November 2019

H.E. Mr. Héctor Alejandro Palma Cerna, Ambassador of the Republic of Honduras

Ambassadors' Views

UPDATE: Nov 21, 2019

Promotion of New Export Goods and Tourism to Strengthen Relationship with Japan



—– How would you describe the features of Honduras to Japanese people?


Honduras is located the middle of the Central America with coasts facing both the Caribbean Sea and the Pacific Ocean, which is a great advantage in terms of trade, commerce, and tourism. We gained independence in 1821. Honduras was home to the ancient Mayan civilization, and the Maya Site of Copán in western Honduras has been registered as a UNESCO World Heritage site. Besides this site, our tourist attractions include historical architectures from our colonial era, and also the beach resorts on both coasts. Large cruise ships visit our Caribbean beaches every week. We are home to the second largest coral reef in the world. We also have the famous Rio Plátano Biosphere Reserve which is also a World Heritage site and one of the largest protected areas in the region. Honduras is in the center of the Mesoamerican Biological Corridor that extends from Mexico to Panama, and has established the first transboundary biosphere reserve in America with Guatemala and El Salvador, the Trifinio Reserve.


—–Japan and Honduras will celebrate 85 years of diplomatic relations next year. How do you overview the development of our bilateral relations?


Japan is one of our major development partners. Japanese cooperation, through JICA and other means, have been supporting Honduras for more than 40 years in infrastructure development (roads, disaster risk reduction), productivity enhancement (agricultural irrigation), and education (mathematics and arts). We have received more than 1,000 JICA volunteers. JICA’s continuous support in disaster prevention has been highly effective and well recognized. Honduras and Japan share many fundamental values such as commitment to the rule of law, human rights and free markets that has led to a number of collaborations to strengthen the multilateral systems via the United Nations and other agencies. Japan is also one of our major trade partners in Asia. We see the biggest increase in the export of coffee to Japan. Other export commodities are cacao beans, shrimp, melons, textiles, etc. We are importing machinery, electronics, and automobiles. The investment by Japanese companies is mainly in the areas of infrastructure, real estate, etc. in Honduras.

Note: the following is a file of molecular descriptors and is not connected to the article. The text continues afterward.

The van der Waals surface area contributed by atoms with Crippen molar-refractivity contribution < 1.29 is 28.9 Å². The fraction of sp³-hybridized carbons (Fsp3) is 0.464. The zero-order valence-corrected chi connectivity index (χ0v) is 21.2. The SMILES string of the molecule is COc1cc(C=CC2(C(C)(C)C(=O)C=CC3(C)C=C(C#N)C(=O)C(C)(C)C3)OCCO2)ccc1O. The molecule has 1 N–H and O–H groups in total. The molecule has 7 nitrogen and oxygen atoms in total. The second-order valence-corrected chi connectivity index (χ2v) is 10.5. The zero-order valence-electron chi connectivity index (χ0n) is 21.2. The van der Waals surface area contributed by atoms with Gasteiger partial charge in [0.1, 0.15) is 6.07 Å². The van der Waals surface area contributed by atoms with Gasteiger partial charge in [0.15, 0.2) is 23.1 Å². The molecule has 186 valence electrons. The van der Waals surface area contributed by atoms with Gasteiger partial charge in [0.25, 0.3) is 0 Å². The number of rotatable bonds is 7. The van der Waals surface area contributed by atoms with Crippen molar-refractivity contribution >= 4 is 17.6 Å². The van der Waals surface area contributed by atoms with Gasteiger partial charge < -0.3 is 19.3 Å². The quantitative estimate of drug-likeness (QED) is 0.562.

—–As Ambassador to Japan, what is your priority mission for further strengthening the bilateral ties?


My goal is to maintain the solid bilateral relationship and to make it even more so by broadening our exchange in all fields. Introducing more of our products to the Japanese market, such as automotive parts, beef, sesame, tobacco, and also to promote Honduras as a tourist destination. I also pay particular attention to academic cooperation between universities, and between universities and the government. This includes opportunities for students from Honduras to come to Japan, facilitating exchanges between teachers and visiting professors to expand general knowledge, and finally promoting Honduran artists to come to Japan for cultural exchanges.


—–Would you tell us the current economic situation in Honduras?


Our government is taking many steps to making the country more attractive for investment and trade, and has expanded the facilities and logistic services in Puerto Cortés, the biggest port on the Caribbean side of the Central America. The United States has a customs office there so that the products shipped from Puerto Cortés have already cleared the U.S. customs. Also, the customs union with the Northern Triangle of Central America (Guatemala, El Salvador, and Honduras) will improve our trade and competitiveness. The 3 countries in the Central American region have free trade agreements with the U.S., South Korea, among others. Companies from the U.S., Europe, Taiwan, South Korea, etc. have entered in the maquiladora industry.


—–Honduras will chair the Central American Integration System (SICA) in the first half of 2020. What are the main challenges of regional economic and social integration?


Honduras wants to extend the “Northern Triangle” customs union to the rest of the Central America and bring the SICA closer to the other similar regional integration mechanisms. The SICA has fluid dialogues with the EU, Turkey, Morocco, among others. It’s also important to re-dynamize the SICA’s relationship with Japan. We want to resume the SICA-Japan forum for the first time in 5 years, while the next year marks the 85th anniversary of the establishment of diplomatic relations between Honduras and Japan.


—–What measures are being taken to address the issue of migration from Central America to Mexico and the United States?


It’s a very complex issue. There is a common understanding that the way to decrease migration is by changing the conditions that motivate this migration. Therefore, the Plan of the Alliance of Prosperity was formulated by the Northern Triangle countries to improve the social conditions through economic development, job creation, access to healthcare and education, etc. The fight against organized crime remains a big challenge, but the decrease in organized crimes has also reflected in an economic slowdown in small businesses in the affected areas. This was an unanticipated consequence of fighting organized crimes. There has been a recent slowdown in migration, but is a medium-term issue for us to continue tackling.

 (Interviewed by Shu Tamaru, FEC Counsellor)